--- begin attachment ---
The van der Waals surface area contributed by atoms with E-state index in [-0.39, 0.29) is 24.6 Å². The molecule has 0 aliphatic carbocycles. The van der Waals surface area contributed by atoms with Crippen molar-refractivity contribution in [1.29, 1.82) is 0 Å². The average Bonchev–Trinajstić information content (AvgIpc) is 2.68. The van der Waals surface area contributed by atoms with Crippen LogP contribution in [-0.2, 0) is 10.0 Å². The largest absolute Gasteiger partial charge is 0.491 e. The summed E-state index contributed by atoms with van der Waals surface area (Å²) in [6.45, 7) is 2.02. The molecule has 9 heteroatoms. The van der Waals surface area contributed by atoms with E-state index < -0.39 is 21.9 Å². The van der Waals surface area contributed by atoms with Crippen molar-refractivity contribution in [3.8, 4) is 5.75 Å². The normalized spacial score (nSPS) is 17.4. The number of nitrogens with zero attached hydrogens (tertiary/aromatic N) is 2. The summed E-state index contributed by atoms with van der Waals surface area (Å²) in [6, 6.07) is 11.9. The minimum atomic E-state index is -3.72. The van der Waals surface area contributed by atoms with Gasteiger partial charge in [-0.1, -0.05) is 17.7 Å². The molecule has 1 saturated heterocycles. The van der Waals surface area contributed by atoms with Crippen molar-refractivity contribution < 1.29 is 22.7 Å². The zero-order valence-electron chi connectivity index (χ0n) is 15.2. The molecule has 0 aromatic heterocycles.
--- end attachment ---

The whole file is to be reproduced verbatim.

The van der Waals surface area contributed by atoms with E-state index in [-0.39, 0.29) is 24.6 Å². The molecule has 0 aliphatic carbocycles. The van der Waals surface area contributed by atoms with Crippen molar-refractivity contribution in [1.29, 1.82) is 0 Å². The average Bonchev–Trinajstić information content (AvgIpc) is 2.68. The van der Waals surface area contributed by atoms with Crippen LogP contribution in [-0.2, 0) is 10.0 Å². The largest absolute Gasteiger partial charge is 0.491 e. The summed E-state index contributed by atoms with van der Waals surface area (Å²) in [6.45, 7) is 2.02. The molecule has 9 heteroatoms. The van der Waals surface area contributed by atoms with E-state index < -0.39 is 21.9 Å². The van der Waals surface area contributed by atoms with Crippen molar-refractivity contribution in [3.8, 4) is 5.75 Å². The normalized spacial score (nSPS) is 17.4. The number of nitrogens with zero attached hydrogens (tertiary/aromatic N) is 2. The summed E-state index contributed by atoms with van der Waals surface area (Å²) in [6, 6.07) is 11.9. The minimum atomic E-state index is -3.72. The van der Waals surface area contributed by atoms with Gasteiger partial charge in [-0.1, -0.05) is 17.7 Å². The molecule has 1 saturated heterocycles. The van der Waals surface area contributed by atoms with Crippen molar-refractivity contribution < 1.29 is 22.7 Å². The zero-order valence-electron chi connectivity index (χ0n) is 15.2. The molecule has 0 aromatic heterocycles.